Working with change leaders – the evangelical change leader

woman hiking

Written by Vicky Emery

June 7, 2020

Photo by Nina Uhlíková from Pexels.

In the last blog, we looked at the overloaded change leader and what they bring to their change. Understanding that means we are better placed, as practitioners, to tailor an approach that works best with that style.

The evangelical change leader

I love working with a people leader who is passionate about the change that is happening. They believe in the solution and the benefits to the organisation, it’s people and customers. They are ready and willing to communicate about why it is important, the challenges or opportunities. Often, they are an early adopter.

Strengths

This change leader is ready and willing to communicate about why the change is important, the challenges or opportunities. As an early adopter, they will influence their peers and colleagues to adopt the change, too. The fire of delivering the solution and outcomes burns bright and will drive them to overcome issues, get resources, keep the change front of mind and prioritise the work that needs to be done. They can, because of this, need some managing!

Risks

Their team may not be up to the same thinking or stage, yet. If they run too far ahead, that can make the gap disproportionately bigger and harder to catch up. It can create resistance that could have been avoided.

They can start communicating a little too early and without a clear direction or core message. Because they are so passionate about the benefits or outcomes, they can push hard to release or start the ‘new’ way and, if the solution isn’t ready, readiness can go backwards.

This may not be the most important change to other senior leaders and, if the leader does not stay connected with the business need, they run the risk of losing the support of other leaders.

What helps

  • Be very clear on the true purpose – what problem is to be solved or opportunity to be leveraged? What can they can see as the potential outcome and how that helps.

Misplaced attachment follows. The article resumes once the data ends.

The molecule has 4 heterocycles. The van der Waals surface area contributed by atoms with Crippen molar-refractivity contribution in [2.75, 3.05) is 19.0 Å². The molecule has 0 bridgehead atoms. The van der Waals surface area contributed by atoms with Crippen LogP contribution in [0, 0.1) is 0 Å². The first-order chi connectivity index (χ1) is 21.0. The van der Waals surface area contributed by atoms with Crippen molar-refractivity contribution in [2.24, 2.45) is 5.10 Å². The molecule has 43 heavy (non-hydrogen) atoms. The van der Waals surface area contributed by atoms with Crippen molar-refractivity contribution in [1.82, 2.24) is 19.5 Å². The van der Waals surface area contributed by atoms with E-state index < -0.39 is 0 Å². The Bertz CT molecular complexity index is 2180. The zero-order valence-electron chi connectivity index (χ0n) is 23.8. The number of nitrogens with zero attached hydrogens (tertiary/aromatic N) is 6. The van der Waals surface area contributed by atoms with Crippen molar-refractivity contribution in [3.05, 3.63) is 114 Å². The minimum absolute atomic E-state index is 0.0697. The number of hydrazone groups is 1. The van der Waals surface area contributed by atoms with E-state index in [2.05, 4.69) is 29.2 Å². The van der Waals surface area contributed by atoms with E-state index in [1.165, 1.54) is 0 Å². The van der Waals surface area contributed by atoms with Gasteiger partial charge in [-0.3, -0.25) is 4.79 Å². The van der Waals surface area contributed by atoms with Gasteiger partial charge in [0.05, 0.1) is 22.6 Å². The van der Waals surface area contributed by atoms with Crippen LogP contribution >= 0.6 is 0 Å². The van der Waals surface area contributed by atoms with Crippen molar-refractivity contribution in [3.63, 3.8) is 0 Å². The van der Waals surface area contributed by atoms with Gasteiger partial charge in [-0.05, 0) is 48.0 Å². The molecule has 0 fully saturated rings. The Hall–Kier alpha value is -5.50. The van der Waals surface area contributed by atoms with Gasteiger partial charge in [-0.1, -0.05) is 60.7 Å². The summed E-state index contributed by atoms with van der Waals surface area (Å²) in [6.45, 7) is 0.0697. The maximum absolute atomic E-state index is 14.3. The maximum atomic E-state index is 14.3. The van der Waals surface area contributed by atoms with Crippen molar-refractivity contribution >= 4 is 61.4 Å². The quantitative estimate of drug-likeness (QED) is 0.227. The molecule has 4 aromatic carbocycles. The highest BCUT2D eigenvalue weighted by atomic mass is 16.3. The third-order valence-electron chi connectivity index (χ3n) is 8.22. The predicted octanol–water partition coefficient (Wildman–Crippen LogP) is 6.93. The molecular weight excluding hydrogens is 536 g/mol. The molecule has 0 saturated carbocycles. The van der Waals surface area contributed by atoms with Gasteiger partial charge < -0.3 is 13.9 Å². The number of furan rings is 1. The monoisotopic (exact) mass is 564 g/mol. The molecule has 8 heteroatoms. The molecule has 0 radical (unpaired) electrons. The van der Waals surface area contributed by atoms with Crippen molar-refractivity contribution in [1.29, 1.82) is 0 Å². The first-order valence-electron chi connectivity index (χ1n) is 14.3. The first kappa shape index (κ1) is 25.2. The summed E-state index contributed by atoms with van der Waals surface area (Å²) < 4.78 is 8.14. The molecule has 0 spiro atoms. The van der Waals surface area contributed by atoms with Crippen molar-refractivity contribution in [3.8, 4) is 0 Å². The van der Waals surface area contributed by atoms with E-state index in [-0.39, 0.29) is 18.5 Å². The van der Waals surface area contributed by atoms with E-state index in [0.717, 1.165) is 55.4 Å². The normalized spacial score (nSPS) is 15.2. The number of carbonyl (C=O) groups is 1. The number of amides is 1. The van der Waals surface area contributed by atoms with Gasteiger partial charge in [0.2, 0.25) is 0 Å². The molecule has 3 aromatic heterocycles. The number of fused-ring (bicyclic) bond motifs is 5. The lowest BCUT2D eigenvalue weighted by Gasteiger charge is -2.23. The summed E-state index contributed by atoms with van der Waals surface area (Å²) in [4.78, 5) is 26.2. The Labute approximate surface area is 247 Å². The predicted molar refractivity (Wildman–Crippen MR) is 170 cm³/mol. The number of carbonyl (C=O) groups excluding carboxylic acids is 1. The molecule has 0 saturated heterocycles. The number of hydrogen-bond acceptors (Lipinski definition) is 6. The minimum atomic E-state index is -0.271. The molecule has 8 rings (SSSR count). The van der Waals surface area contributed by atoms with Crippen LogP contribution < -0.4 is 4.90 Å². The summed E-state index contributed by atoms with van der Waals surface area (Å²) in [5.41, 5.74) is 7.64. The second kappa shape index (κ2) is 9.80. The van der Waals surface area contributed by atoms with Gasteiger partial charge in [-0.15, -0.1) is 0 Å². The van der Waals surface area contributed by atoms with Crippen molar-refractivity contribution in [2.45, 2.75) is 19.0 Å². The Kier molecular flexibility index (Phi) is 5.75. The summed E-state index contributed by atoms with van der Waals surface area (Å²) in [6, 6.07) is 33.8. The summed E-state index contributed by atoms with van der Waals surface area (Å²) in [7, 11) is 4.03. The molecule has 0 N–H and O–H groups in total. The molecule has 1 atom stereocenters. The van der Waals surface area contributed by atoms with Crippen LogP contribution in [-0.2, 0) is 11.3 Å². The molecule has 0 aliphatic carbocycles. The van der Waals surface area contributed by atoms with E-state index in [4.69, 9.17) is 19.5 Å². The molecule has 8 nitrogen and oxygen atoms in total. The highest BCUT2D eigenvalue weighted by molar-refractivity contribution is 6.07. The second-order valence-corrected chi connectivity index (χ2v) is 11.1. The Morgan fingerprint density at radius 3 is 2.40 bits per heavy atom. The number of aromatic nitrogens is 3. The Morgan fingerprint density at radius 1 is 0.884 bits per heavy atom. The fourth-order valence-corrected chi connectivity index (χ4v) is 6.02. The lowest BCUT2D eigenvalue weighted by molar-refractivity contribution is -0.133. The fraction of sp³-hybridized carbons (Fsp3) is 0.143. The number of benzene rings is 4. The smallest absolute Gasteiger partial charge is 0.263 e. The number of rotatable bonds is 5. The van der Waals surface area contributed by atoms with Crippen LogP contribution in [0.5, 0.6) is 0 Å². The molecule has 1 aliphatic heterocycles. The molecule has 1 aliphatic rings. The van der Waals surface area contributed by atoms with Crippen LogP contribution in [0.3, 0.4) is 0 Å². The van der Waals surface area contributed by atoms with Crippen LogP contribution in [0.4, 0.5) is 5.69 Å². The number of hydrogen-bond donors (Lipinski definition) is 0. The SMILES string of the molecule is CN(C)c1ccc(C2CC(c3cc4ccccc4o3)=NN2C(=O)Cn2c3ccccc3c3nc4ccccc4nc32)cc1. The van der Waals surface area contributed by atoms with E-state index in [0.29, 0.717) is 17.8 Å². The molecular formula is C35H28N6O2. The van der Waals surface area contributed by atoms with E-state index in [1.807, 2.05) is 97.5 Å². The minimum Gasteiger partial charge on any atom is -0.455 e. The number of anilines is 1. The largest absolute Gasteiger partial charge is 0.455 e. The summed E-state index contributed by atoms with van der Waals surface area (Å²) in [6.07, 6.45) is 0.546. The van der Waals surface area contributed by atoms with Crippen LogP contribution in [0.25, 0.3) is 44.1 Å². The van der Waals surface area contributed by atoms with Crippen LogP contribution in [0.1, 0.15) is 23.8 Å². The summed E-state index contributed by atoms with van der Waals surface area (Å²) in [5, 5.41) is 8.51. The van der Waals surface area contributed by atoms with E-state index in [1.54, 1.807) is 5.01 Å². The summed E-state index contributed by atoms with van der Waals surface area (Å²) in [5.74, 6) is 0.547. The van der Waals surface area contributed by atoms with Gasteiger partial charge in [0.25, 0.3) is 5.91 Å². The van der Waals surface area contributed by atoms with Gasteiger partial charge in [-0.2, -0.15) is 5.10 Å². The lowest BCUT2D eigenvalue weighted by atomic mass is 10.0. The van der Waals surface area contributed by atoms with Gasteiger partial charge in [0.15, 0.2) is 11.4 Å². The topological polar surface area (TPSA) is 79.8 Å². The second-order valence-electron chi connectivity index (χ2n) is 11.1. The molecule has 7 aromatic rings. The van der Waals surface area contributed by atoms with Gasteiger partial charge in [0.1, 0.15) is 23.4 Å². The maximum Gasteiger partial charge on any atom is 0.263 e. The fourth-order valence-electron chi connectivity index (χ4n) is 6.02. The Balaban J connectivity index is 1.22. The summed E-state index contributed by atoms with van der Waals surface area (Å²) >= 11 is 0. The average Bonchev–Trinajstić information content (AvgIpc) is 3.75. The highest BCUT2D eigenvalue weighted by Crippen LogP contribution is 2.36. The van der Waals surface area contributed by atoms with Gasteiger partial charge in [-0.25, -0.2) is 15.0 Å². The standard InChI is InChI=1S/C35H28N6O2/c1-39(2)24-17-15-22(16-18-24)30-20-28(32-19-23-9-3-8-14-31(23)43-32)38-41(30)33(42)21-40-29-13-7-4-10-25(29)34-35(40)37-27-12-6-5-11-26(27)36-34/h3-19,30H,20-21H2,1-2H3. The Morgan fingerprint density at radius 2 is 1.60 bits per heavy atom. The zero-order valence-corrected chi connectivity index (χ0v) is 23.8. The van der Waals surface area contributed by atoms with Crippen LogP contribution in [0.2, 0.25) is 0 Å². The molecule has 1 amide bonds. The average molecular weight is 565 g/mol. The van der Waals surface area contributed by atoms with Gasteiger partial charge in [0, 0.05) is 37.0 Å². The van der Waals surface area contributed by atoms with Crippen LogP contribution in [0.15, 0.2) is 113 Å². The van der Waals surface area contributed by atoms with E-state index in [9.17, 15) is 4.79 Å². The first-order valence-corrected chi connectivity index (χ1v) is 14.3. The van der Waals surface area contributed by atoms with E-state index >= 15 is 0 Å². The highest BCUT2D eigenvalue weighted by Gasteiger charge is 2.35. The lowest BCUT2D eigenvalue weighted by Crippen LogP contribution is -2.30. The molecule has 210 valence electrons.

• This change leader wants to know they are working with a team that believes in the outcome just as they do. You don’t need to be the cheer-squad, be clear that your role is to help them move others to adopt the change so the outcomes are achieved. Objectivity is valuable to them.
  • If you aren’t already, ask if you can come to project meetings with them to make sure you can see the ways of helping make their vision come to life, the best way we can.
  • Keep focused on the short-term with the long term in view:
    • What can they do in the next few weeks?
    • How is their ‘fire’ best used? What communication (and to whom) can we plan for the next 1-2 weeks?
  • Use face-to-face or video to capture their authentic support. Interviews can help manage the message.
  • Make sure they are ready for comments or questions – reassure them it could help achieve the results or bring people alongside.
  • Let them know the impact of or questions that arise from their communications and make sure answers are communicated, too. People need to know the change leader is open to discussion, not just ‘conversion’ of the non-believers!

Summary

Our role as change practitioners is to make sure we work with them to land their change and the benefits. To work effectively with the change leader, first seek to understand the strengths and risks they bring to their own change.

How can we help?

  • Coaching – bringing in an ‘outside’ coach can help and that’s where we come in. We are ‘neutral territory’ and our focus as a coach to you is helping you achieve the outcomes you need of the change.
  • Plan to Land Change Workshop – we work with the change leader and their steering committee or project team to build the change strategy for the change and the action plan.

You may also like…

COVID-Safe Plan

COVID-Safe Plan

We're a COVID-Safe Business All our consultants are double-vaccinated and we have established processes for cleaning...

read more